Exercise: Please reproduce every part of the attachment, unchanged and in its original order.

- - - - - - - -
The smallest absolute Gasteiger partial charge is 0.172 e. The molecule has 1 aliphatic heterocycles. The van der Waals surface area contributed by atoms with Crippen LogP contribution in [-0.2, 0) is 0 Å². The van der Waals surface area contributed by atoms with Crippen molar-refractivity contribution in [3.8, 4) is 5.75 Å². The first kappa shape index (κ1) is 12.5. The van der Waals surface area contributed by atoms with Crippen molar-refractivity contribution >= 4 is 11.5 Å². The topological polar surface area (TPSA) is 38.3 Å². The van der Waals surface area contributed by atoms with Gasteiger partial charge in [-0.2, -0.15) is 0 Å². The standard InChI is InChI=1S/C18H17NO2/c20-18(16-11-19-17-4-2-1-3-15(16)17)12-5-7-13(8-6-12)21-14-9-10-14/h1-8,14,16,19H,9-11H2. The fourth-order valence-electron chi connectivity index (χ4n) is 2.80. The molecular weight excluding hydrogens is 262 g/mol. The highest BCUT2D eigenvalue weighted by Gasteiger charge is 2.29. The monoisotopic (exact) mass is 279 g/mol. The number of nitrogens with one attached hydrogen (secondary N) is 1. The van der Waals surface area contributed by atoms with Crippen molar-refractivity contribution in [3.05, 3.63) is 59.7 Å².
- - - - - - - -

The smallest absolute Gasteiger partial charge is 0.172 e. The molecule has 1 aliphatic heterocycles. The van der Waals surface area contributed by atoms with Crippen LogP contribution in [-0.2, 0) is 0 Å². The van der Waals surface area contributed by atoms with Crippen molar-refractivity contribution in [3.8, 4) is 5.75 Å². The first kappa shape index (κ1) is 12.5. The van der Waals surface area contributed by atoms with Crippen molar-refractivity contribution >= 4 is 11.5 Å². The topological polar surface area (TPSA) is 38.3 Å². The van der Waals surface area contributed by atoms with Gasteiger partial charge in [-0.2, -0.15) is 0 Å². The standard InChI is InChI=1S/C18H17NO2/c20-18(16-11-19-17-4-2-1-3-15(16)17)12-5-7-13(8-6-12)21-14-9-10-14/h1-8,14,16,19H,9-11H2. The fourth-order valence-electron chi connectivity index (χ4n) is 2.80. The molecular weight excluding hydrogens is 262 g/mol. The highest BCUT2D eigenvalue weighted by Gasteiger charge is 2.29. The monoisotopic (exact) mass is 279 g/mol. The number of nitrogens with one attached hydrogen (secondary N) is 1. The van der Waals surface area contributed by atoms with Crippen molar-refractivity contribution in [3.05, 3.63) is 59.7 Å².